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A colony is a country or area under the full or partial political control of another country, typically a distant one, and occupied by settlers from that country.


5 - 8


Social Studies, World History


Rhode Island Charter

All 13 of the British North American colonies were granted a contract, called a charter, from the King of England allowing its people to stay there. This image depicts Roger Williams, who founded the Rhode Island colony, being welcomed as he brought the r

Painting from North Wind Picture Archives

A colony is a group of people who inhabit a foreign territory but maintain ties to their parent country. While the group of people can be considered a colony, so too can the territory itself.

The 13 British colonies founded in North America during the 17th century are perhaps the most well-known colonies in the history of the United States. British colonies in North America included settlements in regions like New England and the Chesapeake Bay. Each colony was granted a type of charter, or contract, from the King of England, which allowed its people to remain in the area. Royal, proprietary, and joint-stock were the three most common types of charters given to those looking to colonize the New World in the name of the mother country.

A royal charter was administered under leadership of the crown but occurred through indirect means. The colony was then often ruled by a royal governor with a council. A proprietary charter was granted to an individual as a direct result of their relationship with the king. This would result in the individual, or Lord Proprietor, governing the colony in their own way but still under the flag of the mother country. Finally, a joint-stock colony (also known as a charter colony, or corporate colony) was a combined venture between investors in the hope of obtaining a return on their investment of funds in the colony. Investors were granted a charter to the colony by the crown, and as a result of that relationship, would establish rules of self-government. These colonies also entered into a financial agreement with a (joint-stock) company that invested funds in exchange for stock in the colony, with hopes of eventually obtaining profit.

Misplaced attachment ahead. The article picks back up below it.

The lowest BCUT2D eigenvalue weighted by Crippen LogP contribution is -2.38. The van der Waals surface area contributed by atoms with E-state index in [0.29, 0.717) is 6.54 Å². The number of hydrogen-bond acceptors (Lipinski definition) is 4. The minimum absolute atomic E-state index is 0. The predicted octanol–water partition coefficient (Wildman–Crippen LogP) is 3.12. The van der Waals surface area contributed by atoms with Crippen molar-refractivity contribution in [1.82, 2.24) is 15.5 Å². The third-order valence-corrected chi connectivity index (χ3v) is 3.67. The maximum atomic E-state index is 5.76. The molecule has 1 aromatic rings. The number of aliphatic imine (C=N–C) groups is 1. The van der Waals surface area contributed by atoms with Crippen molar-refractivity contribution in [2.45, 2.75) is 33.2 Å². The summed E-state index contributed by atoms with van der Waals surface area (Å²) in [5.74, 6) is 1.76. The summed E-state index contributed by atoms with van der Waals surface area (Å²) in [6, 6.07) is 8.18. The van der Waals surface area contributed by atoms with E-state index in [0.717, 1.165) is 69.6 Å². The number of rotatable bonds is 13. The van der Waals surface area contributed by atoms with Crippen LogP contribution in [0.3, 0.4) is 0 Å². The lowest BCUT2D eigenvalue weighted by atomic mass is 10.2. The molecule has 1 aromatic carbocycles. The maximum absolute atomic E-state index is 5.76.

People within each of these colonies lived, worked, sourced for food, and developed a culture together as a community. Colonies were a way for the mother country to engage in the practice of mercantilism, or increasing their power by creating a source for exports and raw materials.

While Great Britain was not the only world power to engage in the practice, they were one of the most successful. During the Age of Imperialism in the late 19th century, many colonies existed as a result of competition between world powers. Present in Africa and Asia, European Powers, and later the United States, attempted to obtain economic power and military strength under the guise of humanitarian efforts. Today colonies are rare, but still exist as non-self-governing territories, as categorized by the United Nations. Examples include Bermuda, the British Virgin Islands, and the Cayman Islands, to name a few.

Media Credits

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Tyson Brown, National Geographic Society
National Geographic Society, National Geographic Society
Production Managers
Gina Borgia, National Geographic Society
Jeanna Sullivan, National Geographic Society
Program Specialists
Sarah Appleton, National Geographic Society, National Geographic Society
Margot Willis, National Geographic Society
Clint Parks,
Last Updated

May 20, 2022

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